The grant-seeker’s trade magazine, Third Sector, publishes tips. Not-for-profit consultant Frank Spranger recommends assigning a manager “to routinely review federal and state government websites for new grants and tenders that could be relevant to your organisation”.
Peggy Hailstone, who describes herself as a professional grant writer, writes about grant-seeking trends in the April edition, advising that “capacity-building” is particularly big this year: “2013 offers an excellent opportunity to progress your grant-seeking,” she writes. “Will you take up the challenge or let it slide past?”
To describe a project as “community-run” lends it a degree of respectability it has not necessarily earned. Since the logistics of monitoring multiple micro grants are beyond the capability of the public servants who grant them, where the money ends up is anybody’s guess.
The community not-for-profits sector complains that reporting requirements are onerous, and they are right. To confuse multiple layers of bureaucratic paperwork for genuine public accountability, however, would be a mistake. The complexity succeeds in hiding the real state of things.
Grant-funding programs to the not-for-profits, on which Australian governments, state and federal, spent $8 billion in 2006-07, are conducive to petty pork-barrelling. A labyrinth of grants and partnerships between not-for-profits can make it hard to establish where government money ends up.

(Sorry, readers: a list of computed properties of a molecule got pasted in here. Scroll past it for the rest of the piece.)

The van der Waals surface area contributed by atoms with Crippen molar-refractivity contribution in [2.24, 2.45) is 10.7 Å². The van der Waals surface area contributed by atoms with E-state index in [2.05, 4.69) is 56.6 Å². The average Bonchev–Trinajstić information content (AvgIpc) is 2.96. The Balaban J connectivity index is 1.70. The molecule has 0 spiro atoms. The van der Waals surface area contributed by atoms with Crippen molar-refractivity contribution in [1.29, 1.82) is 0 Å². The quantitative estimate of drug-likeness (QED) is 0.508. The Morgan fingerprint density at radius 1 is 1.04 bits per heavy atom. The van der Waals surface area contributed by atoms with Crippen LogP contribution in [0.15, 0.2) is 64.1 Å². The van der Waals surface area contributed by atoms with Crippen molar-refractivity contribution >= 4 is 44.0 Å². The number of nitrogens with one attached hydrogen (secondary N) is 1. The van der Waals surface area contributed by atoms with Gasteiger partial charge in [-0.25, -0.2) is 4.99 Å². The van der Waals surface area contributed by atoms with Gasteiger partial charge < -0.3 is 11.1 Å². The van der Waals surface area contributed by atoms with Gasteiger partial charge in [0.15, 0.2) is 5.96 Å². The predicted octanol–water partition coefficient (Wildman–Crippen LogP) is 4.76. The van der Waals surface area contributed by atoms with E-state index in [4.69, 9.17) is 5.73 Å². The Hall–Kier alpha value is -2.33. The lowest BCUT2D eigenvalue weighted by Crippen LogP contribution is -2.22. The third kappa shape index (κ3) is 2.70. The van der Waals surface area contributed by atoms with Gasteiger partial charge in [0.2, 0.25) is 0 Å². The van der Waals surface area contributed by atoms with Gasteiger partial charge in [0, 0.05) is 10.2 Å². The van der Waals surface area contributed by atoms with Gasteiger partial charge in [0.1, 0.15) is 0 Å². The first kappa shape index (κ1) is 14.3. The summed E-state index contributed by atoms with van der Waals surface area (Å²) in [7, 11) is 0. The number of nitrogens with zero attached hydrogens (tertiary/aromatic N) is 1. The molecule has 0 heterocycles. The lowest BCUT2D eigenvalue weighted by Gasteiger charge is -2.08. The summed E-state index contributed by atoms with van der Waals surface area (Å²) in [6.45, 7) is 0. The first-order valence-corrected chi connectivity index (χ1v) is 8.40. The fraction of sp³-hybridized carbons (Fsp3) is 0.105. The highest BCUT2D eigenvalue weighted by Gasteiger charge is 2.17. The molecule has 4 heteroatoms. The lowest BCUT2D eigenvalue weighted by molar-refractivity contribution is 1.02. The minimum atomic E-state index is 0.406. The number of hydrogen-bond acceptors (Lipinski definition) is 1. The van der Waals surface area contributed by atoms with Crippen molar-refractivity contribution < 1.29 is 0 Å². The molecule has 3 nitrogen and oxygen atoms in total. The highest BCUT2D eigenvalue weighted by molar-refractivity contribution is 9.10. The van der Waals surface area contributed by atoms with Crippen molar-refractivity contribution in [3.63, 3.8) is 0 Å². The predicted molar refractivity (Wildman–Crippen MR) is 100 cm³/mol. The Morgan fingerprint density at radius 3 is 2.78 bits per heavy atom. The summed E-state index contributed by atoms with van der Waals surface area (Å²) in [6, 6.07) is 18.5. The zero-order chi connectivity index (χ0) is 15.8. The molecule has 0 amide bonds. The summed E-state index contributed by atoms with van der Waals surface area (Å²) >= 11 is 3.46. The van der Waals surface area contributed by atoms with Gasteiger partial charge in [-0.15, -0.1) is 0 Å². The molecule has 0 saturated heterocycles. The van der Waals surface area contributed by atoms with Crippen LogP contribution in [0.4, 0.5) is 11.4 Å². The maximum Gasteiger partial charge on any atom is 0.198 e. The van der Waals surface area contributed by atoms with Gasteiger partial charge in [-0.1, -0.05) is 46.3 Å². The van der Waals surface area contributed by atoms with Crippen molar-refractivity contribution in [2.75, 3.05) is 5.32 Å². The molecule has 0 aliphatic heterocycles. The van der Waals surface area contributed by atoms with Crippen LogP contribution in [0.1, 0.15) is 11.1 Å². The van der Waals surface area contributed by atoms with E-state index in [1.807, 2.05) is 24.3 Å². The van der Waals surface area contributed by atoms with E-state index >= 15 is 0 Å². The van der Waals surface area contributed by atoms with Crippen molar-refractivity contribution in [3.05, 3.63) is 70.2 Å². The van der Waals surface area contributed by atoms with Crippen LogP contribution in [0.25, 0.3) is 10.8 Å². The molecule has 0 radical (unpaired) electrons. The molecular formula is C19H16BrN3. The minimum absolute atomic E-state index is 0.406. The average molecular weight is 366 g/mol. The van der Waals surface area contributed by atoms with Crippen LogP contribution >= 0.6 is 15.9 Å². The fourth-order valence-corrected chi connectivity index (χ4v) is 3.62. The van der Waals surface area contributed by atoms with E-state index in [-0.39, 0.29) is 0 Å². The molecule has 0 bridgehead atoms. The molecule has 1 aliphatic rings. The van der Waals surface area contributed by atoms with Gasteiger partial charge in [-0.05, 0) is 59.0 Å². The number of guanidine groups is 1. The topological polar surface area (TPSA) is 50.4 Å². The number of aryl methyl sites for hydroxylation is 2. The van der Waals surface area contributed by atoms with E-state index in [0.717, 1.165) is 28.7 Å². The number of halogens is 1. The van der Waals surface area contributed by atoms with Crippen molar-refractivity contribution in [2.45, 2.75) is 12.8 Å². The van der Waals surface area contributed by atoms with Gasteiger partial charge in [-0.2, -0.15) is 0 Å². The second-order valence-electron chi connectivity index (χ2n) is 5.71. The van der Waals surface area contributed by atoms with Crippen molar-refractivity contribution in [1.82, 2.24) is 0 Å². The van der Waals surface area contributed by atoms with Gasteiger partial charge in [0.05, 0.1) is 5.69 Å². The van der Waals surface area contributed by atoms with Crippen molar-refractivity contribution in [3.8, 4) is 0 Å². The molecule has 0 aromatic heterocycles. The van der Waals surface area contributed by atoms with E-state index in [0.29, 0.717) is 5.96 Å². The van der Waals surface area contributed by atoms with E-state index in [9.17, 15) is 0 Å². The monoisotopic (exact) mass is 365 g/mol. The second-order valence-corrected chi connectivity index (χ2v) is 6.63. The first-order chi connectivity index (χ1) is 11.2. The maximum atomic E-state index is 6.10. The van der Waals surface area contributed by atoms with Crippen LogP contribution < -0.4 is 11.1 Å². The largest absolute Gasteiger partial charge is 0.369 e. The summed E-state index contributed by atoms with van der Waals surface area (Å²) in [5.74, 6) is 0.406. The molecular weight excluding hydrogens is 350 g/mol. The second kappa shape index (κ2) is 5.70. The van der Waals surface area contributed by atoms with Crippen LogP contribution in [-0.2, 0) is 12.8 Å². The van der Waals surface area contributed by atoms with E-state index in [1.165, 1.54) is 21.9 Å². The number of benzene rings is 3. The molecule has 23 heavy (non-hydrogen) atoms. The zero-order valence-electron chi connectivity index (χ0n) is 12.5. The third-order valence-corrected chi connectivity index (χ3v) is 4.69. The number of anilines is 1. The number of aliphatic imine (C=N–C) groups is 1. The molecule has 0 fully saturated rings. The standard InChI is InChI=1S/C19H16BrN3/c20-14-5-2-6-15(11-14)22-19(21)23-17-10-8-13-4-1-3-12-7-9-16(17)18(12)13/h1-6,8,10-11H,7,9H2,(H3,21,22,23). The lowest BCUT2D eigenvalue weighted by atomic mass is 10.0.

At its worst, they become a device for laundering public funds for use by activists, who advocate against governments and corporations. The Foundation for Alcohol Research and Education offers a salutary example of what can happen when a non-governmental body goes rogue with a bucket of public funds at its disposal. In 2001, the Howard government found itself stuck with $120 million it fleeced from drinkers when it increased excise on draught beer in a plan the Senate later knocked back. It used the cash to set up the Alcohol Education and Rehabilitation Foundation, a body dedicated to help prevent alcohol and substance abuse and fund treatment and rehabilitation programs.
Three years ago the AER Foundation appointed a new chief executive, gave itself a new name and bestowed on itself a new role as an advocate, arguing loudly in the public square for an increase in the price of alcohol and restrictions on advertising and sales.
Thus, using drinkers’ change passed on by government, an organisation accountable to no one now is at the vanguard of the new temperance movement, intent on imposing its intolerant views on alcohol on the rest of the community.
Should the incoming federal government attempt to abolish Roxon’s folly, as it should, it will find a vocal critic in FARE’s chief Michael Thorn, whose only criticism of ANPHA is that it should have been tougher.
“What we need is action,” Thorn wrote last month. “I call on both major parties to show support for measures that would effectively reduce the nation’s heavy alcohol toll.”
Make no mistake, the wowsers are up for a fight.